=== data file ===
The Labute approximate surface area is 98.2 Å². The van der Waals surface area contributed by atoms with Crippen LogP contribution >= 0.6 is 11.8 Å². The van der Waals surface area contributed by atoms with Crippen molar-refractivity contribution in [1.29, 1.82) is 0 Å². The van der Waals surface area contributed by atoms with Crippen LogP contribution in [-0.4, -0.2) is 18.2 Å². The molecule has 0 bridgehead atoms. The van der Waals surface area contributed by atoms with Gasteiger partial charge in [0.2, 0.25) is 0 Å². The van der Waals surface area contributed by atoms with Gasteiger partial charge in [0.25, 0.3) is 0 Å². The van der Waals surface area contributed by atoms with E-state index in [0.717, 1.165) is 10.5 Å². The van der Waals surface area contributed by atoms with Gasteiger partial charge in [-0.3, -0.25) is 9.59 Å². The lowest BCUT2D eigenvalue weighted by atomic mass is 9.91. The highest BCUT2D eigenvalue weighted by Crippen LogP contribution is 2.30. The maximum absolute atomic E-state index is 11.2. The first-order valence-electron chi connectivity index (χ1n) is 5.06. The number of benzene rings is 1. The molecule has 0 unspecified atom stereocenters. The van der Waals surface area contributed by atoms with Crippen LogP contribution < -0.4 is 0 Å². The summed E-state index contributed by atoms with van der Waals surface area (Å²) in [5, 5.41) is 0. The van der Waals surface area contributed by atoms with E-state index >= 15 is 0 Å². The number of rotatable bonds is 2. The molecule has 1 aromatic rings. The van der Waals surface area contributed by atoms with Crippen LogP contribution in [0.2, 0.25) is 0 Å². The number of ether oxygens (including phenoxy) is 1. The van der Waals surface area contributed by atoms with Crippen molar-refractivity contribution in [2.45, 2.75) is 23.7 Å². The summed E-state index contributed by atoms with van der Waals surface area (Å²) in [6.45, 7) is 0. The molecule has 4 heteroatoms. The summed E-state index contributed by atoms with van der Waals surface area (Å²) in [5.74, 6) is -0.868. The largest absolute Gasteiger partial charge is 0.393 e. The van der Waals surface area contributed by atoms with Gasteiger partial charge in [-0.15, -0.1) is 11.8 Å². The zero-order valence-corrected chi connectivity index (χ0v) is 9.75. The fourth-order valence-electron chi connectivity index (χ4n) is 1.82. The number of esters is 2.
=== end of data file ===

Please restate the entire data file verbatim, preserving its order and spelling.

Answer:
The Labute approximate surface area is 98.2 Å². The van der Waals surface area contributed by atoms with Crippen LogP contribution >= 0.6 is 11.8 Å². The van der Waals surface area contributed by atoms with Crippen molar-refractivity contribution in [1.29, 1.82) is 0 Å². The van der Waals surface area contributed by atoms with Crippen LogP contribution in [-0.4, -0.2) is 18.2 Å². The molecule has 0 bridgehead atoms. The van der Waals surface area contributed by atoms with Gasteiger partial charge in [0.2, 0.25) is 0 Å². The van der Waals surface area contributed by atoms with Gasteiger partial charge in [0.25, 0.3) is 0 Å². The van der Waals surface area contributed by atoms with E-state index in [0.717, 1.165) is 10.5 Å². The van der Waals surface area contributed by atoms with Gasteiger partial charge in [-0.3, -0.25) is 9.59 Å². The lowest BCUT2D eigenvalue weighted by atomic mass is 9.91. The highest BCUT2D eigenvalue weighted by Crippen LogP contribution is 2.30. The maximum absolute atomic E-state index is 11.2. The first-order valence-electron chi connectivity index (χ1n) is 5.06. The number of benzene rings is 1. The molecule has 0 unspecified atom stereocenters. The van der Waals surface area contributed by atoms with Crippen LogP contribution < -0.4 is 0 Å². The summed E-state index contributed by atoms with van der Waals surface area (Å²) in [5, 5.41) is 0. The van der Waals surface area contributed by atoms with E-state index >= 15 is 0 Å². The number of rotatable bonds is 2. The molecule has 1 aromatic rings. The van der Waals surface area contributed by atoms with Crippen LogP contribution in [0.2, 0.25) is 0 Å². The number of ether oxygens (including phenoxy) is 1. The van der Waals surface area contributed by atoms with Crippen molar-refractivity contribution in [2.45, 2.75) is 23.7 Å². The summed E-state index contributed by atoms with van der Waals surface area (Å²) in [6.45, 7) is 0. The molecule has 4 heteroatoms. The summed E-state index contributed by atoms with van der Waals surface area (Å²) in [5.74, 6) is -0.868. The largest absolute Gasteiger partial charge is 0.393 e. The van der Waals surface area contributed by atoms with Gasteiger partial charge in [-0.15, -0.1) is 11.8 Å². The zero-order valence-corrected chi connectivity index (χ0v) is 9.75. The fourth-order valence-electron chi connectivity index (χ4n) is 1.82. The number of esters is 2.